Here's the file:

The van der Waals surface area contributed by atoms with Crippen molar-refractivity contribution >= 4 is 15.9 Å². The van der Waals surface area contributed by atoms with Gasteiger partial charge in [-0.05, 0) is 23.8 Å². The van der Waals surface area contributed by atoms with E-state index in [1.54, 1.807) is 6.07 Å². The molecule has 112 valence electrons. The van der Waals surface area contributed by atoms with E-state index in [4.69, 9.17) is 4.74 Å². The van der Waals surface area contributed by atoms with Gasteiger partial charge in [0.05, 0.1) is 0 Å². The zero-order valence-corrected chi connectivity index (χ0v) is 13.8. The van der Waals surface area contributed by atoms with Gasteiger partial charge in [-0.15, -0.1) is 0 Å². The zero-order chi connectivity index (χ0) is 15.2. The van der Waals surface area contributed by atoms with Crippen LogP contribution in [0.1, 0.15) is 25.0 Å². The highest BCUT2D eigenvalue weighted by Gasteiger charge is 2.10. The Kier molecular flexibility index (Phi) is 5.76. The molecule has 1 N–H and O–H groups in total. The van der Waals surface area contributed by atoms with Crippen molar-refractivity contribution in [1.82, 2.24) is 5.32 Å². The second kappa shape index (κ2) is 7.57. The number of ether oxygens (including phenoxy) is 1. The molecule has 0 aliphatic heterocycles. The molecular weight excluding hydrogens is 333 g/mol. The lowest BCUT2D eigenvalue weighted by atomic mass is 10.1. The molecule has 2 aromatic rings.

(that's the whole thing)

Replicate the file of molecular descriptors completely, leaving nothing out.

The van der Waals surface area contributed by atoms with Crippen molar-refractivity contribution >= 4 is 15.9 Å². The van der Waals surface area contributed by atoms with Gasteiger partial charge in [-0.05, 0) is 23.8 Å². The van der Waals surface area contributed by atoms with E-state index in [1.54, 1.807) is 6.07 Å². The molecule has 112 valence electrons. The van der Waals surface area contributed by atoms with E-state index in [4.69, 9.17) is 4.74 Å². The van der Waals surface area contributed by atoms with Gasteiger partial charge in [0.05, 0.1) is 0 Å². The zero-order valence-corrected chi connectivity index (χ0v) is 13.8. The van der Waals surface area contributed by atoms with Gasteiger partial charge in [-0.15, -0.1) is 0 Å². The zero-order chi connectivity index (χ0) is 15.2. The van der Waals surface area contributed by atoms with Crippen LogP contribution in [0.1, 0.15) is 25.0 Å². The highest BCUT2D eigenvalue weighted by Gasteiger charge is 2.10. The Kier molecular flexibility index (Phi) is 5.76. The molecule has 1 N–H and O–H groups in total. The van der Waals surface area contributed by atoms with Crippen molar-refractivity contribution in [1.82, 2.24) is 5.32 Å². The second kappa shape index (κ2) is 7.57. The number of ether oxygens (including phenoxy) is 1. The molecule has 0 aliphatic heterocycles. The molecular weight excluding hydrogens is 333 g/mol. The lowest BCUT2D eigenvalue weighted by atomic mass is 10.1. The molecule has 2 aromatic rings.